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27
Jan

On January 8, 2015, Microsoft published a new, Customer Solution Case Study about Deep Web Technologies’ innovative search technology developed in collaboration with the WorldWideScience Alliance.  Using the Microsoft Translation services, the search application case-studyWorldWideScience.org allows users to search in their native language, find results from sources around the world, and read the results translated back into their language. In light of the enormous strides made each year in the global scientific community where timely dissemination of the vast published knowledge is critical, WorldWideScience.org increases access to many important databases and encourages international collaboration.

The WorldWideScience Alliance turned to Abe Lederman, Chief Executive Officer and Chief Technology Officer of Deep Web Technologies, to realize its vision of a better, more automated solution with multilingual support. “We wanted to create an application that would make scholarly material more accessible worldwide to both English and non-English speakers,” he says. “For instance, we wanted a French-speaking user to be able to type in a query and find documents written in any language.”

The Case Study, posted to the Microsoft “Customer Stories” page, comes on the heels of a WorldWideScience.org update in 2014, improving the application look and feel and speed. Additionally, 2015 holds a bright future as the study mentions: “To provide better accessibility, WorldWideScience.org also offers a mobile interface. Deep Web Technologies is launching a streamlined HTML5 version that will work with virtually any device, whether PC, phone, or tablet. Other future enhancements include a localization feature that will provide search portals in the user’s native language.”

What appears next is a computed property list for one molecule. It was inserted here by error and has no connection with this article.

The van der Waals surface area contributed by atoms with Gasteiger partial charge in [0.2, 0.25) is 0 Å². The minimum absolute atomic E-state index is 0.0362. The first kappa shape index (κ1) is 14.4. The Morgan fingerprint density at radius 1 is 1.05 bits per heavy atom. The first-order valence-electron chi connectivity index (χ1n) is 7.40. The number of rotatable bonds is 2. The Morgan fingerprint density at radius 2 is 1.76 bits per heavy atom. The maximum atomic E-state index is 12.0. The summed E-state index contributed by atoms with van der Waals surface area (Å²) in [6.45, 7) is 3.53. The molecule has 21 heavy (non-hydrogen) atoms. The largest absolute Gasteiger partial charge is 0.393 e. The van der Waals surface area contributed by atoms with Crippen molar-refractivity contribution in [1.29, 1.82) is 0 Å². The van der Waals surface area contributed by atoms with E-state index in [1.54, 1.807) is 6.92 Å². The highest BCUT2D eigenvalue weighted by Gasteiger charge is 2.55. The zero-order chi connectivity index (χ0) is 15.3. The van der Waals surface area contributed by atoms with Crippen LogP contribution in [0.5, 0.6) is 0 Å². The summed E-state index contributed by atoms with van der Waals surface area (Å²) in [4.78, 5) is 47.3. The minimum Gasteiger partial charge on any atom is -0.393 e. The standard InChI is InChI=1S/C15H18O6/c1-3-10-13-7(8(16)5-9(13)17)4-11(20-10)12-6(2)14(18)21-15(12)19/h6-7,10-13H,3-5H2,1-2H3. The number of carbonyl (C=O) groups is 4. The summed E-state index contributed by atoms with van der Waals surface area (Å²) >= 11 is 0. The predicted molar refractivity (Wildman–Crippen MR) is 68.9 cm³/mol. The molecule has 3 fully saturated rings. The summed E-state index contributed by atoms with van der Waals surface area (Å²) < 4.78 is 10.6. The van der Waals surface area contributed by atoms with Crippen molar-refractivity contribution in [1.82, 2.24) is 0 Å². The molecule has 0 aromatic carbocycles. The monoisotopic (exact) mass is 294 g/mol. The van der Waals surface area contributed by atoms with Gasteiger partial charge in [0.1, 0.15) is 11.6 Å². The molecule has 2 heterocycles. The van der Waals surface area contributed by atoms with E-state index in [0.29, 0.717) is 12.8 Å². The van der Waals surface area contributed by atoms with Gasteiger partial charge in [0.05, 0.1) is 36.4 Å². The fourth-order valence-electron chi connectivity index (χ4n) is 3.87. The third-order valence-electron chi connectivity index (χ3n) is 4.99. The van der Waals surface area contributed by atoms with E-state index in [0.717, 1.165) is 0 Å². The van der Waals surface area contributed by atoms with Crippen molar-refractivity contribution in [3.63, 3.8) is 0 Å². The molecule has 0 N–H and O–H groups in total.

In response to the Case Study, Olivier Fontanta, Director of Product Marketing for Microsoft Translator said, “Microsoft Translator can help customers better reach their internal and external stakeholders across languages.  By building on the proven, customizable and scalable Translator API, Deep Web Technologies has developed a solution that has a direct impact on researcher’s ability to learn and exchange with their peers around the world, thereby improving their own research impact.” The Microsoft Translator Team Blog has followed up on the Case Study here.

Oh, and one more thing…WorldWideScience.org is not the only Deep Web Technologies’ multilingual application. WorldWideEnergy translates energy related content into four languages and the United Nations Economic Commission for Africa will be rolling out a multilingual search in 2015.

View the Press Release.

20
Jul

[ Editor’s Note: This post first appeared in the Deep Web Technologies Blog. ]

Government Computer News (GCN) recently reviewed mobile apps developed by the federal government. Science.gov Mobile was among the top 10 listed.

GCN gave the Science.gov Mobile app (which runs on the Android and on the Mobile Web) scores of 7 for usefulness, 8 for ease of use, and 8 for coolness factor.

The Science.gov website has this to say about the accolade:

Coolness? Check. Usefulness? Check. Ease of Use? Check. The Science.gov Mobile application has been named among the Top Ten in Best Federal Apps by Government Computer News (GCN). The recognition is timely, too. The Administration recently issued Digital Government: Building a 21st Century Platform to Better Serve the American People, the strategy which calls on all federal agencies to begin making mobile applications to better serve the American public. GCN called its Top Ten “ahead of the curve” with apps already in place.